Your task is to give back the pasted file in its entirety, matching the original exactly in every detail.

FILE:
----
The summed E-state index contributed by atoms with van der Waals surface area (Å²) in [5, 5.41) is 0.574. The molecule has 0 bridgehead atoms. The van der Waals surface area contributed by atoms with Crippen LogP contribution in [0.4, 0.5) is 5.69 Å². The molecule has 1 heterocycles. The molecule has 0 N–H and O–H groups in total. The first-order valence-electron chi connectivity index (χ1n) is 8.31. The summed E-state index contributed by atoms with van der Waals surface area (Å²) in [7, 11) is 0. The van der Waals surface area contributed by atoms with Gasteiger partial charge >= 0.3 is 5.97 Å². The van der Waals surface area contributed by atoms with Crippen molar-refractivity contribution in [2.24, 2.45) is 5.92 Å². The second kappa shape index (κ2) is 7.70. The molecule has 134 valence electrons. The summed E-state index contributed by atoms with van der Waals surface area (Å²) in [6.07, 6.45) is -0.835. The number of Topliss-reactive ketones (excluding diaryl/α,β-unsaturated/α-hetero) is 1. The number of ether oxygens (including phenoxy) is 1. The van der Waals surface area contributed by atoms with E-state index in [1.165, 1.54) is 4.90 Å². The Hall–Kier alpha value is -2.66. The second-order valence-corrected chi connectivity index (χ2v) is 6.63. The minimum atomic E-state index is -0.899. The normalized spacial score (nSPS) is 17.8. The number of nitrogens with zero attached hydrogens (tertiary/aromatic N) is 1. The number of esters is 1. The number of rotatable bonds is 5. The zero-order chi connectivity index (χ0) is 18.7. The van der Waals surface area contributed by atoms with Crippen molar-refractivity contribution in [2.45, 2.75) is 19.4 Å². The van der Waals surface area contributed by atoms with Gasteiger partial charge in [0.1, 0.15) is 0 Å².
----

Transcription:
The summed E-state index contributed by atoms with van der Waals surface area (Å²) in [5, 5.41) is 0.574. The molecule has 0 bridgehead atoms. The van der Waals surface area contributed by atoms with Crippen LogP contribution in [0.4, 0.5) is 5.69 Å². The molecule has 1 heterocycles. The molecule has 0 N–H and O–H groups in total. The first-order valence-electron chi connectivity index (χ1n) is 8.31. The summed E-state index contributed by atoms with van der Waals surface area (Å²) in [7, 11) is 0. The van der Waals surface area contributed by atoms with Gasteiger partial charge >= 0.3 is 5.97 Å². The van der Waals surface area contributed by atoms with Crippen molar-refractivity contribution in [2.24, 2.45) is 5.92 Å². The second kappa shape index (κ2) is 7.70. The molecule has 134 valence electrons. The summed E-state index contributed by atoms with van der Waals surface area (Å²) in [6.07, 6.45) is -0.835. The number of Topliss-reactive ketones (excluding diaryl/α,β-unsaturated/α-hetero) is 1. The number of ether oxygens (including phenoxy) is 1. The van der Waals surface area contributed by atoms with E-state index in [1.165, 1.54) is 4.90 Å². The Hall–Kier alpha value is -2.66. The second-order valence-corrected chi connectivity index (χ2v) is 6.63. The minimum atomic E-state index is -0.899. The normalized spacial score (nSPS) is 17.8. The number of nitrogens with zero attached hydrogens (tertiary/aromatic N) is 1. The number of esters is 1. The number of rotatable bonds is 5. The zero-order chi connectivity index (χ0) is 18.7. The van der Waals surface area contributed by atoms with Crippen molar-refractivity contribution in [2.45, 2.75) is 19.4 Å². The van der Waals surface area contributed by atoms with Gasteiger partial charge in [0.1, 0.15) is 0 Å².